Tracking the Gotthard line
The future of the historic Gotthard line - one of the Swiss Federal Railways’ most celebrated mountain stretches – has yet to be decided.
Architect Karl Holenstein is helping to evaluate whether the line is worth preserving by creating an inventory of its architectural and engineering works.
Holenstein, who works for the Federal Railways’ heritage division, has spent much of his time in recent months walking the line, from Erstfeld on the northern side of the Alps in canton Uri through the Gotthard tunnel to Biasca on the southern side in canton Ticino.
No decision has been taken on what to do with the line after the opening of a new base tunnel in 2015-2017. It’s also unclear whether it should be included in a bid to have the region granted world heritage status by the United Nations Educational, Scientific and Cultural Organization (Unesco).
Holenstein’s field exercise is now over and the end product will be a catalogue of individual sheets and a DVD of what the Gotthard mountain stretch is all about.
Tunnel and spirals
On the architectural side, the inventory includes buildings along the line from kilometre 40 to kilometre 110, excluding the tunnel and the spirals that are a feature of the ramps on the north and south sides.
The buildings include stations, goods sheds, depots, power stations, maintenance shelters, cable sheds, administrative buildings, schools and housing.
On the engineering side, Holenstein has been examining retaining walls, bridges, water ducts, over- and underpasses, as well as tunnels.
“One of the challenges of the work was that rather than just registering the current state of the constructions we also needed to assemble background information, and here we really went into detail,” Holenstein told swissinfo.
“As well as assessing the current condition of the buildings, we looked very closely at archives, looked at how things were when they were built so that we could follow their development over the years.”
The catalogue and DVD will serve as a tool for the Federal Railways, the cantons of Uri and Ticino, and the federal authorities to decide what is particularly worthy of preservation.
For Holenstein, the architectural highlights of the line are a “bit hidden”.
“The typical stations that appear every so often are fascinating and were very carefully planned,” he told swissinfo.
“Another highlight of the period between 1920 and 1930 are the so-called Kabelbuden that appear every 800 metres or so along the line.”
These are small buildings put up at regular intervals to protect cable ends from the elements.
The cable was used for communication purposes but has been made more or less obsolete with the use of radio and satellites.
Holenstein says that once the cable no longer serves a purpose the buildings will be at risk.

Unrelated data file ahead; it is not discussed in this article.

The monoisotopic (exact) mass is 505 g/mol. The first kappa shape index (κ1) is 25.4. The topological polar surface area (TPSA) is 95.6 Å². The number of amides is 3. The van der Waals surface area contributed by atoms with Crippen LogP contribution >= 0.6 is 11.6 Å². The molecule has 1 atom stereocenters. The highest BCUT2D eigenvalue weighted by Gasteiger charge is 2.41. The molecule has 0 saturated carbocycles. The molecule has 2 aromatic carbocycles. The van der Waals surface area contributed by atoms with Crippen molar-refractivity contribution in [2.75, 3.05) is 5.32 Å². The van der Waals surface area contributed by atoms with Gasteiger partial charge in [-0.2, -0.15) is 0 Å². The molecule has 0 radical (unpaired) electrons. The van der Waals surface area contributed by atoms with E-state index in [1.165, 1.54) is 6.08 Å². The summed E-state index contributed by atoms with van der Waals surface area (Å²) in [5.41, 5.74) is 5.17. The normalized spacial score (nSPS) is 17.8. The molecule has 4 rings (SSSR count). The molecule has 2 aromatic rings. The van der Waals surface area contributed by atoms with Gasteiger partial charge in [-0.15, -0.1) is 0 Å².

“They are from my point of view absolutely worth protecting, although they are currently at great risk. For travellers, they are a kind of symbol of the mountain stretch of the Gotthard.”
And then there is the Gotthard tunnel itself: “Actually, it is a building. It is very fascinating, but for travellers it is very difficult to perceive it as such.”
Holenstein describes how condensation forms on the carriage windows owing to one of the particularities of this tunnel – its relatively high humidity.
“If you have the opportunity to actually stop in the tunnel and get out, you feel much more than in the train the pressure of this mass of rock that is above the tunnel,” he said.
But the Gotthard mountain line alone is not going to be enough to merit recognition from Unesco.
“We are convinced that the whole culture around the Gotthard has to be included, and that means looking at all the changes that have taken place in the region, as well as the methods of transport that have been used to cross the Alps throughout history.”
While it is still much too early to say what will happen to the mountain stretch of railway once the new base tunnel opens, Holenstein is optimistic that it will be kept in service.
“I am absolutely convinced that the Gotthard mountain line will remain in service. In what form exactly is still open. Maybe the double track will be reduced to single-track operation,” he said.
But he adds that if the Swiss Federal Railways wants an alternative route for goods trains or if there is a problem with the base tunnel, it would make common sense to keep the “old” line operational with two tracks.
swissinfo, Robert Brookes
The inventory of the Gotthard mountain line will list between 300 and 400 items on the northern side of the tunnel and between 400 and 600 on the southern side.
The Federal Culture Office included the Gotthard line in its December 2004 report to Unesco as a possible future candidate for world heritage status.
The inventory will help the Swiss Federal Railways, as well as cantonal and federal authorities, decide what to do with it once the new base line tunnel opens in 2015-2017.
Construction work at both ends of the Gotthard tunnel began in 1872 with a large contingent of Italian workers. More than 2,500 were working at times.
There is a bronze plaque at Airolo station commemorating the 177 men who officially lost their lives. Modern research puts the death toll at closer to 200.
Apart from a single curve at the southern end, the tunnel is straight.
When the tunnellers met in 1880, the centre lines of the bore were only 18 cm out horizontally and ten cm vertically.
In compliance with the JTI standards